Bunnyhead Chronicles Books In Publication Order
- It Came from Del Rio (2010)
Standalone Novels In Publication Order
- The Fast Red Road (2000)
- The Bird is Gone (2003)
- All the Beautiful Sinners (2003)
- Seven Spanish Angels (2005)
- Demon Theory (2006)
- The Long Trial of Nolan Dugatti (2008)
- Ledfeather (2008)
- Growing Up Dead in Texas (2012)
- Zombie Bake-Off (2012)
- The Last Final Girl (2012)
- Flushboy (2013)
- The Least of My Scars (2013)
- The Gospel of Z (2014)
- Floating Boy and the Girl Who Couldn’t Fly (With: Paul Tremblay) (2014)
- Mongrels (2016)
- The Only Good Indians (2020)
- My Heart Is a Chainsaw (2021)
Short Stories/Novellas In Publication Order
- Sterling City (2013)
- Not for Nothing (2014)
- The Elvis Room (2014)
- Chapter Six (2014)
- The Night Cyclist (2016)
- Mapping the Interior (2017)
- Attack of the 50 Foot Indian (2020)
- Night of the Mannequins (2020)
Graphic Novels In Publication Order
- My Hero (2017)
Collections In Publication Order
- Bleed into Me (2003)
- The Ones That Got Away (2010)
- Three Miles Past (2012)
- Zombie Sharks with Metal Teeth (2013)
- States of Grace (2014)
- After the People Lights Have Gone Off (2014)
- The Faster Redder Road (2015)
Kyle Murchison Booth Books In Publication Order
- The Bone Key (By:Sarah Monette) (2007)
The Best Horror of the Year Anthology Books In Publication Order
- The Best Horror of the Year: Volume One (2009)
- The Best Horror of the Year: Volume Two (2010)
- The Best Horror of the Year: Volume Three (2011)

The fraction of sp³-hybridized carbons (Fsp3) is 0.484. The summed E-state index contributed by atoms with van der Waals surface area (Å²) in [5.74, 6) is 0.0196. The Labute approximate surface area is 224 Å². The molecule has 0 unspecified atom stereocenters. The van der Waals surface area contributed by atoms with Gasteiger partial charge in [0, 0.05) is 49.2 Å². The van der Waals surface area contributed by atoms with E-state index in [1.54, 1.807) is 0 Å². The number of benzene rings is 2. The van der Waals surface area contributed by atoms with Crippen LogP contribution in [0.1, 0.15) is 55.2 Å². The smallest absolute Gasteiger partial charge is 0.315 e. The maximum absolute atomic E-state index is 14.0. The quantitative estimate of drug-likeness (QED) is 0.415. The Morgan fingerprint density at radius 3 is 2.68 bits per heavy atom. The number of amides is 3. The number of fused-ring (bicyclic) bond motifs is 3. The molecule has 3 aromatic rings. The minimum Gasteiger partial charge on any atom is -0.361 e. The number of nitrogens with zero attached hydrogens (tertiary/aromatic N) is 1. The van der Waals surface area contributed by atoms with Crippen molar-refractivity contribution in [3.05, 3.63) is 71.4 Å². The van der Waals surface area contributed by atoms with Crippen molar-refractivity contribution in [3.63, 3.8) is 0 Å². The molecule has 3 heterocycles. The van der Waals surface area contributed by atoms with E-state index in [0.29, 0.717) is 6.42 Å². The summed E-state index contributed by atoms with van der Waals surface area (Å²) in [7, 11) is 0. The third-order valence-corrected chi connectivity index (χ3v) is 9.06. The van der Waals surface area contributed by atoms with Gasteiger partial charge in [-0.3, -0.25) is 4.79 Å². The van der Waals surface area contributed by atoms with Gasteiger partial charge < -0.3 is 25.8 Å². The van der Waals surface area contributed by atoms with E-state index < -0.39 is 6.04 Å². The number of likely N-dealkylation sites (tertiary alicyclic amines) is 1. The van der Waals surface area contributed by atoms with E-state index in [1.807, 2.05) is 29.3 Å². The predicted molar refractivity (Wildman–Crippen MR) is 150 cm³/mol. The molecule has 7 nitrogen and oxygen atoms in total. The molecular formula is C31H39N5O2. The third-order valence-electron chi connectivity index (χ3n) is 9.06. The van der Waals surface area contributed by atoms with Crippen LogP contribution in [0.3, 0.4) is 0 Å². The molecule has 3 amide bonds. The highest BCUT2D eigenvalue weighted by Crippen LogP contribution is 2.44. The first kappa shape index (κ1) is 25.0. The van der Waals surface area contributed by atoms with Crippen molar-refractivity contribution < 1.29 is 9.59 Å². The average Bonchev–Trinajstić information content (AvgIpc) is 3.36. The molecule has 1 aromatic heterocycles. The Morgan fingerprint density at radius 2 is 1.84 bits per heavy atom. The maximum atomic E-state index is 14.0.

- The Best Horror of the Year: Volume Four (2012)
- The Best Horror of the Year: Volume Five (2013)
- The Best Horror of the Year: Volume Six (2014)
- The Best Horror of the Year: Volume Seven (2015)
- The Best Horror of the Year: Volume Eight (2016)
- The Best Horror of the Year: Volume Nine (2017)
- The Best Horror of the Year Volume 10 (2018)
- The Best of the Best Horror of the Year: 10 Years of Essential Short Horror Fiction (2018)
- The Best Horror of the Year Volume 11 (2019)
- The Best Horror of the Year Volume 12 (2020)
Anthologies In Publication Order
- The Year’s Best Fantasy and Horror: Twentieth Annual Collection (2007)
- The Year’s Best Dark Fantasy & Horror 2010 (2009)
- Halloween: Magic, Mystery, and the Macabre (2011)
- Weird Tales 359 (2012)
- Ghosts: Recent Hauntings (2012)
- Zombies: Shambling Through the Ages (2013)
- The New Black (2014)
- The Children of Old Leech: A Tribute to the Carnivorous Cosmos of Laird Barron (2014)
- Nightmare Carnival (2014)
- Death’s Realm (2015)
- Nightmares Unhinged (2015)
- The Monstrous (2015)
- The Demons of King Solomon (2017)